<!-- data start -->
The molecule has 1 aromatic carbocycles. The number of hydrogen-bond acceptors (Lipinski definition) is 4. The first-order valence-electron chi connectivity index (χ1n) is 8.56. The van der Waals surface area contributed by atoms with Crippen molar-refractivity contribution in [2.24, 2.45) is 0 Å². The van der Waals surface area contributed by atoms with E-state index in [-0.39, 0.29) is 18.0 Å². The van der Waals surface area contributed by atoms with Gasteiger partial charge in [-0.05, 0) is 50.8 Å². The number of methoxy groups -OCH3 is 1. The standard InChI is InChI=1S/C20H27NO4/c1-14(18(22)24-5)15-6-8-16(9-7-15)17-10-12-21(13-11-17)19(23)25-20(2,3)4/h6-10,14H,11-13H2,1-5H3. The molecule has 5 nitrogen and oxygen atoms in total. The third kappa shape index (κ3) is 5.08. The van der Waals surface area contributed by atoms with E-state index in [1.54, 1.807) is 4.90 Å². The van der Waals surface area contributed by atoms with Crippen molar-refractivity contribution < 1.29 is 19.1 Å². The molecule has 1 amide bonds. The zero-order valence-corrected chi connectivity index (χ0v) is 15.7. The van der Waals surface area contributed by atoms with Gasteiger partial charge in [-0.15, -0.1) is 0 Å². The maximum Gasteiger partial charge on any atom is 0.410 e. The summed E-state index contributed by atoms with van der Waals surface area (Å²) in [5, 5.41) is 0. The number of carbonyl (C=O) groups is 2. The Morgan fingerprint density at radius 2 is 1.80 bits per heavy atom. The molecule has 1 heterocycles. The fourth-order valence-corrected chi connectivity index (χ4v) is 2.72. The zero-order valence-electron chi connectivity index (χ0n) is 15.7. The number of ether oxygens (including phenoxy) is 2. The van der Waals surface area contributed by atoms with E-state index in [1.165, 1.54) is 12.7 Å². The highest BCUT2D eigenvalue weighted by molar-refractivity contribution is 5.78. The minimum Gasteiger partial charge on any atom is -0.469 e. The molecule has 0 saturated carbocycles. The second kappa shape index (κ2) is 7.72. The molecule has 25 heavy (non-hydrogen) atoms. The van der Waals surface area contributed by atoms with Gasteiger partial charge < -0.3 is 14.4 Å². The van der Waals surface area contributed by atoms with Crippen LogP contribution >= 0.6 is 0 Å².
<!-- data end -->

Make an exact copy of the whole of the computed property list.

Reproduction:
The molecule has 1 aromatic carbocycles. The number of hydrogen-bond acceptors (Lipinski definition) is 4. The first-order valence-electron chi connectivity index (χ1n) is 8.56. The van der Waals surface area contributed by atoms with Crippen molar-refractivity contribution in [2.24, 2.45) is 0 Å². The van der Waals surface area contributed by atoms with E-state index in [-0.39, 0.29) is 18.0 Å². The van der Waals surface area contributed by atoms with Gasteiger partial charge in [-0.05, 0) is 50.8 Å². The number of methoxy groups -OCH3 is 1. The standard InChI is InChI=1S/C20H27NO4/c1-14(18(22)24-5)15-6-8-16(9-7-15)17-10-12-21(13-11-17)19(23)25-20(2,3)4/h6-10,14H,11-13H2,1-5H3. The molecule has 5 nitrogen and oxygen atoms in total. The third kappa shape index (κ3) is 5.08. The van der Waals surface area contributed by atoms with E-state index in [1.54, 1.807) is 4.90 Å². The van der Waals surface area contributed by atoms with Crippen molar-refractivity contribution < 1.29 is 19.1 Å². The molecule has 1 amide bonds. The zero-order valence-corrected chi connectivity index (χ0v) is 15.7. The van der Waals surface area contributed by atoms with Gasteiger partial charge in [-0.15, -0.1) is 0 Å². The maximum Gasteiger partial charge on any atom is 0.410 e. The summed E-state index contributed by atoms with van der Waals surface area (Å²) in [5, 5.41) is 0. The number of carbonyl (C=O) groups is 2. The Morgan fingerprint density at radius 2 is 1.80 bits per heavy atom. The molecule has 1 heterocycles. The fourth-order valence-corrected chi connectivity index (χ4v) is 2.72. The zero-order valence-electron chi connectivity index (χ0n) is 15.7. The number of ether oxygens (including phenoxy) is 2. The van der Waals surface area contributed by atoms with E-state index in [1.165, 1.54) is 12.7 Å². The highest BCUT2D eigenvalue weighted by molar-refractivity contribution is 5.78. The minimum Gasteiger partial charge on any atom is -0.469 e. The molecule has 0 saturated carbocycles. The second kappa shape index (κ2) is 7.72. The molecule has 25 heavy (non-hydrogen) atoms. The van der Waals surface area contributed by atoms with Gasteiger partial charge < -0.3 is 14.4 Å². The van der Waals surface area contributed by atoms with Crippen LogP contribution >= 0.6 is 0 Å².